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Dungeons and Dragons and Inclusivity

There’s generally a common perception around table-top roleplaying games regarding who they are for. They’re for white, male nerds, right? That’s the kind of people who play Dungeons and Dragons. The reality may surprise you…

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Study Season Lofi

Lena Avery recommends music streams which will get you through this study season: “In celebration of study season, let me take you down the Lo-fi radio rabbit hole. Grab some coffee (or tea) of your choice— it’s a long way down…”

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Accessibility and Art : Creativity has no Boundaries

It is important for me as a Body Positivity Activist and Artist to research artists who’s work goes beyond their physical body. For a creative person, the best way to articulate an experience is to have it documented in a way an audience can be influenced from. Be that music, poetry, art or performance. Creating Art on topical themes and personal experiences translates to people in ways that stick in minds and inspires people to do the same…

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Spotlight(s) on the Booker Prize 2019

It has been well documented, at this point, that the Booker Prize 2019 result took us all by surprise. Between them, Bernardine Evaristo (‘Girl, Woman, Other’) and Margaret Atwood (‘The Testaments’) took home equal halves of the money, but not necessarily equal halves of the spotlight…

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HoneyPot – Showbox Theatre

Intelligent and topical, ‘Honeypot’ drags old-fashioned fairytales, kicking and screaming, out of their dusty history and pushes them into the present day. With a flick of a wand and bibbity-bobbity-boo, the pumpkin has become a razor-sharp contemporary lens through which we can analyse how women fit, or do not fit, into modern society…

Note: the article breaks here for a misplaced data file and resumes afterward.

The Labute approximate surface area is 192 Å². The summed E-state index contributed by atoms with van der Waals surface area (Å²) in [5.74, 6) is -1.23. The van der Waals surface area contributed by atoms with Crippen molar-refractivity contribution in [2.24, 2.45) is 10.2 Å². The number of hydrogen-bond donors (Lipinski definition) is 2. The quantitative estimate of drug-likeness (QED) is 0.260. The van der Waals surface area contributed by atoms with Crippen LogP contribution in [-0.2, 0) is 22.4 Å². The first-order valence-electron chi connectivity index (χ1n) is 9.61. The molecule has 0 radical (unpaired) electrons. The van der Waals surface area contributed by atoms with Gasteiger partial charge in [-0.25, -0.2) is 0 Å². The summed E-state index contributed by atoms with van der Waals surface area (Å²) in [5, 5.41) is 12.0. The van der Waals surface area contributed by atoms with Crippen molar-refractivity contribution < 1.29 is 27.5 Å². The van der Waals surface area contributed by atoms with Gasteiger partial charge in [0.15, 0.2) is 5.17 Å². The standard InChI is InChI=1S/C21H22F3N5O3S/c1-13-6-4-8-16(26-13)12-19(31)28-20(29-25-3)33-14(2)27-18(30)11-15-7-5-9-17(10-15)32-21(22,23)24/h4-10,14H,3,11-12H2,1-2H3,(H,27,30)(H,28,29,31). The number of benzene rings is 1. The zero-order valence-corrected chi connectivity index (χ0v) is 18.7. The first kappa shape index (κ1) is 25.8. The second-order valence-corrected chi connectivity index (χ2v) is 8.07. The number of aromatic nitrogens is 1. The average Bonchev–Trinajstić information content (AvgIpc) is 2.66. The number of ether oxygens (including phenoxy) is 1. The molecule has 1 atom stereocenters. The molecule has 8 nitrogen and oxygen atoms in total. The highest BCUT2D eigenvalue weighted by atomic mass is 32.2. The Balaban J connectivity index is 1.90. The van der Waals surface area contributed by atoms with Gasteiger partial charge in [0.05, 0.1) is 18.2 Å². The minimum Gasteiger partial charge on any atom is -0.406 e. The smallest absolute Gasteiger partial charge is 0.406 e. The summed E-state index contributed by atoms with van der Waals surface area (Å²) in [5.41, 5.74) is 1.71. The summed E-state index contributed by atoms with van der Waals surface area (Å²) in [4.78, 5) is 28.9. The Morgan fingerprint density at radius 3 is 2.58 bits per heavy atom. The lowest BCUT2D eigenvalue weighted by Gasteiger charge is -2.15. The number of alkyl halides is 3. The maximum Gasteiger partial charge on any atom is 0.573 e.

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Black is the Color of My Voice Apphia Campbell

‘Black is the Color of My Voice’ takes us on a compassionate, celebratory journey through the life of Mena, a black woman who uses music as a constant source of inspiration and strength. Paralleling the life of Nina Simone, Mena experiences pain, love, and rises to fame under the spotlight with her songs to become the voice of the Civil Rights Movement.

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Two websites, Three girls

We teamed up with Eliza Lawrence of wasitgoodforyou.co.uk, a website pioneering honest and open conversations about sex. We asked Eliza questions about herself and her incredible project, and in turn, she asked us about ours!

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‘Celestial Bodies’, an interview with Bella Neergaard

‘Celestial Bodies’ focuses on marginalised bodies and how we define beauty. It is an Instagram project, which seems vapid but in reality people are checking their Instagram all the time. The project is trying to start conversations. “That’s on my newsfeed? Does that mean its accepted?”.